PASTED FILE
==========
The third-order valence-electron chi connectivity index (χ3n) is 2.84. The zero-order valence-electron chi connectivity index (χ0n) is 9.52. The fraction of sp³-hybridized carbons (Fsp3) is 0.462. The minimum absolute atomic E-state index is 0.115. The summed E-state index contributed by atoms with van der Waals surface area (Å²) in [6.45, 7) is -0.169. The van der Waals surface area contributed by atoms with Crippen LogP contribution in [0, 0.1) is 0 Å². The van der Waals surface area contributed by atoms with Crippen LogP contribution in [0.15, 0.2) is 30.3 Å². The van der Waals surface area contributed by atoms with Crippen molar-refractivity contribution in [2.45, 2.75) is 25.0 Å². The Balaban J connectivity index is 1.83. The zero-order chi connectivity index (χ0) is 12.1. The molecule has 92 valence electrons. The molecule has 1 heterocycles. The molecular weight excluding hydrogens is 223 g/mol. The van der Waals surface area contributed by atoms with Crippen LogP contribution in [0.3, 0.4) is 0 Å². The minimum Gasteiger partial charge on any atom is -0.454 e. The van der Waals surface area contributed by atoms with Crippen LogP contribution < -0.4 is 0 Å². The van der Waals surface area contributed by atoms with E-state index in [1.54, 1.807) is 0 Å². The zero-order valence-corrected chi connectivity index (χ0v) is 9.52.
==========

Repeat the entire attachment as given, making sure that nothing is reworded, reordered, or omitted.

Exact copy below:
The third-order valence-electron chi connectivity index (χ3n) is 2.84. The zero-order valence-electron chi connectivity index (χ0n) is 9.52. The fraction of sp³-hybridized carbons (Fsp3) is 0.462. The minimum absolute atomic E-state index is 0.115. The summed E-state index contributed by atoms with van der Waals surface area (Å²) in [6.45, 7) is -0.169. The van der Waals surface area contributed by atoms with Crippen LogP contribution in [0, 0.1) is 0 Å². The van der Waals surface area contributed by atoms with Crippen LogP contribution in [0.15, 0.2) is 30.3 Å². The van der Waals surface area contributed by atoms with Crippen molar-refractivity contribution in [2.45, 2.75) is 25.0 Å². The Balaban J connectivity index is 1.83. The zero-order chi connectivity index (χ0) is 12.1. The molecule has 92 valence electrons. The molecule has 1 heterocycles. The molecular weight excluding hydrogens is 223 g/mol. The van der Waals surface area contributed by atoms with Crippen LogP contribution in [0.3, 0.4) is 0 Å². The minimum Gasteiger partial charge on any atom is -0.454 e. The van der Waals surface area contributed by atoms with Crippen LogP contribution < -0.4 is 0 Å². The van der Waals surface area contributed by atoms with E-state index in [1.54, 1.807) is 0 Å². The zero-order valence-corrected chi connectivity index (χ0v) is 9.52.